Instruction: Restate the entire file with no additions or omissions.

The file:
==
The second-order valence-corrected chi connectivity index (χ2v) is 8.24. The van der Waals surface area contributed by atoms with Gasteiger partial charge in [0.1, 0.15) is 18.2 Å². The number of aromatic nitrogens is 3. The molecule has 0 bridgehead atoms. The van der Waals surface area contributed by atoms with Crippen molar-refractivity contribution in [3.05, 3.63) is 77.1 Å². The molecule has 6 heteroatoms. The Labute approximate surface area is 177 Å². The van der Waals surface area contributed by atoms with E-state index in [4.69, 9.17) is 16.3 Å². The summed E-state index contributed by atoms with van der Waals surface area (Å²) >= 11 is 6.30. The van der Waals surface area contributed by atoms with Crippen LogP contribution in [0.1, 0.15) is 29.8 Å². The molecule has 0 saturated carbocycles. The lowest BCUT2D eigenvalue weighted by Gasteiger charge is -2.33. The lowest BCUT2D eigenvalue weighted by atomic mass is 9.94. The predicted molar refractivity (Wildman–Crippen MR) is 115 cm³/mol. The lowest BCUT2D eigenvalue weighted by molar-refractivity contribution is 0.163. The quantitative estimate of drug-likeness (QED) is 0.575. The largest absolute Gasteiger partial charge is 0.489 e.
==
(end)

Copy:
The second-order valence-corrected chi connectivity index (χ2v) is 8.24. The van der Waals surface area contributed by atoms with Gasteiger partial charge in [0.1, 0.15) is 18.2 Å². The number of aromatic nitrogens is 3. The molecule has 0 bridgehead atoms. The van der Waals surface area contributed by atoms with Crippen molar-refractivity contribution in [3.05, 3.63) is 77.1 Å². The molecule has 6 heteroatoms. The Labute approximate surface area is 177 Å². The van der Waals surface area contributed by atoms with E-state index in [4.69, 9.17) is 16.3 Å². The summed E-state index contributed by atoms with van der Waals surface area (Å²) >= 11 is 6.30. The van der Waals surface area contributed by atoms with Crippen LogP contribution in [0.1, 0.15) is 29.8 Å². The molecule has 0 saturated carbocycles. The lowest BCUT2D eigenvalue weighted by Gasteiger charge is -2.33. The lowest BCUT2D eigenvalue weighted by atomic mass is 9.94. The predicted molar refractivity (Wildman–Crippen MR) is 115 cm³/mol. The lowest BCUT2D eigenvalue weighted by molar-refractivity contribution is 0.163. The quantitative estimate of drug-likeness (QED) is 0.575. The largest absolute Gasteiger partial charge is 0.489 e.